- Wm Tyler Bentley story
- Abraham & Annie Berk's Story
- Isaac & Henrietta Birk's story
- Farkas & Kunstler Families from Hungary
- Mary A. Demarest's story
- Rachel & Jonah Jacobs' story
- Robert & Mary Larimer's story
- Meyer & Tillie Mahler's story
- Halbert McClure - Donegal
- Wood family of Ohio
- Mayflower ancestors
- McKibbin & Larimer
- Schwartz family, Ungvar
- John & Mary Slatter's story
- Steiner & Rinehart story
- Genealogy--Free or Fee?
- Sample Templates
- MY GENEALOGY PRESENTATIONS
Wednesday, October 3, 2018
Above, an example of an old photo I scanned, showing my Grandma Henrietta Mahler Burk and three of her four children. My Dad is "Harold," the toddler with curly hair at bottom right. I kept a version of this digital image with no names and a version where I added names and a date. No last names (because no room) but this is in the Burk/Mahler archival box with a more detailed explanation of who's who.
There are many ways to caption, including (but not limited to) these ideas. You can write a caption on plain paper, lay it on a scanner above or below the original photo, and scan or copy both together for a neat, easy-to-read version that can be stored with the original. Or simply photocopy the original and write, in colored ink, each person's name on the copy, then store the copy with the original.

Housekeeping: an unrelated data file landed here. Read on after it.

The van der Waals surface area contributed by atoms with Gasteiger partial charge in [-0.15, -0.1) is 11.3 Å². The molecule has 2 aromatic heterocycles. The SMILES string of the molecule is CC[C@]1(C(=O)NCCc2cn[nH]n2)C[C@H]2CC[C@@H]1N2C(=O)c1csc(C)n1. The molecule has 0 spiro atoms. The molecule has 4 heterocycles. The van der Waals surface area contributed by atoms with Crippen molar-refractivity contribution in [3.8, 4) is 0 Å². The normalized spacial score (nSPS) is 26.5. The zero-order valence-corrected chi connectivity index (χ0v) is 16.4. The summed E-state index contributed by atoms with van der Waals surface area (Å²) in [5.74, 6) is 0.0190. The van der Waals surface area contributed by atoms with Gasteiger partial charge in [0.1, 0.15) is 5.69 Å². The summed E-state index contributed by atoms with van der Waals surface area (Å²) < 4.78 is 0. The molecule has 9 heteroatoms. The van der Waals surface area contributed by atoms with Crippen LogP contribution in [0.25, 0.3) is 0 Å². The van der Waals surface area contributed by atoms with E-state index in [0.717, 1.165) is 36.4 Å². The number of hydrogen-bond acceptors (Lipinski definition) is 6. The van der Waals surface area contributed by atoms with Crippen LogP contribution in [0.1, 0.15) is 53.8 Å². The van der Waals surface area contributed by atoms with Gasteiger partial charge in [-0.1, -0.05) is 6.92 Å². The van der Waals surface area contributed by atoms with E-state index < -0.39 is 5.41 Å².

Another way to caption is to put each photo in its own archival sleeve. Then handwrite the caption on an adhesive label and stick it to the outside of the sleeve, as shown at right.
Ideally, explain the relationship between the person in the photo and yourself. Don't just write "Mama" (as on the back of one photo I inherited). Turned out that wasn't a Mama in my direct line, but it was the mother of a cousin in England!
Even after 20 years of research and asking cousins for help, I have some mystery photos. I've stored them in an archival box labeled by side of the family. The box called "Unknown photos, Marian's family" is separate from a similar box for unknown photos of my husband's ancestors.